When there is a need to overtake or speed-up abruptly, one has to necessarily downshift. The ride quality is the strongest point of the Tigor as it beats most of its rivals in this department. The suspension has been tuned to tackle all kinds of regular roads and undulations, keeping the vehicle poised at high speeds.
The 1.05-litre Revotorq oil burner is more engaging, as against the petrol unit. Unlike its donor hatchback, the diesel unit is quite vocal. Putting out 69bhp and 140Nm of peak torque, the engine picks up really well and there is no or hardly any turbo lag. Power delivery is linear, it offers decent power between 2000rpm to 4000rpm, but it starts dipping post this mark.
Out of the two versions, we found the petrol engine more impressive with more comfortable ride and high refinement level. Giving prominence to the safety, Tata is packed primary safety features such as dual airbags, ABS with EBD and corner stability control among several others.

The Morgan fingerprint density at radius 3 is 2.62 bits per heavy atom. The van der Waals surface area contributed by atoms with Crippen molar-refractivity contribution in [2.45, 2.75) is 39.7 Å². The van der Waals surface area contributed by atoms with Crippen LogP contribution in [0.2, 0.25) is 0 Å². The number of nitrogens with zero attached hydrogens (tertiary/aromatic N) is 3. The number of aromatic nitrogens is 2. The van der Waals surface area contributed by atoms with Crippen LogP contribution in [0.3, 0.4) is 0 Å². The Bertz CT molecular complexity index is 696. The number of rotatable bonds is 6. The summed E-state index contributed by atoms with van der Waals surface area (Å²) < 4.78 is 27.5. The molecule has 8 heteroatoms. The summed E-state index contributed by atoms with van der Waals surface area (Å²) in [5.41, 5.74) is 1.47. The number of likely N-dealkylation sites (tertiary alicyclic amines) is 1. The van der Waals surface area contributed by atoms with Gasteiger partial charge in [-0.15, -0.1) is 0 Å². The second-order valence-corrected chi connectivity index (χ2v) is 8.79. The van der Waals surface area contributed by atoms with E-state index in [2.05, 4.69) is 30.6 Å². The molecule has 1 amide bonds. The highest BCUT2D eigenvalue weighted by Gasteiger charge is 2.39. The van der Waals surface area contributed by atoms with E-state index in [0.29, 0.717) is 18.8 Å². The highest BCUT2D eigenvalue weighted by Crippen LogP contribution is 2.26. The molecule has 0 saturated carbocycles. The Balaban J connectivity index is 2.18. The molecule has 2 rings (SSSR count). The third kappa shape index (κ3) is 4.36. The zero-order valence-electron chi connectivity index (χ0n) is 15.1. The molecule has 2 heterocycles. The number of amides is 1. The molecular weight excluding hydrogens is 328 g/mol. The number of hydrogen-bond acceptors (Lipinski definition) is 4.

After getting behind the wheel of both petrol and diesel versions, we feel that the petrol engine is more impressive. In visual terms as we have already mentioned, it is a head turner with compelling looks, especially rear profile. Performance could have been better, but the sedan excels in other departments with some segment-first features, best-in-class boot space and an upmarket cabin, making it a better choice than several premium hatchbacks and entry level sedans available at this price point.
1.2-litre Revotron Petrol
Power 83.8bhp at 6,000rpm
Torque 114Nm at 3,500rpm
1.05 Revotorq Diesel
Power 69.04bhp at 4,000rpm
Torque 140Nm at 1,800rpm – 3,000rpm
Transmission – 5-speed Manual
City Mileage – 16kmpl (Petrol), 18kmpl (Diesel)
Highway Mileage – 20kmpl (Petrol), 22kmpl (Diesel)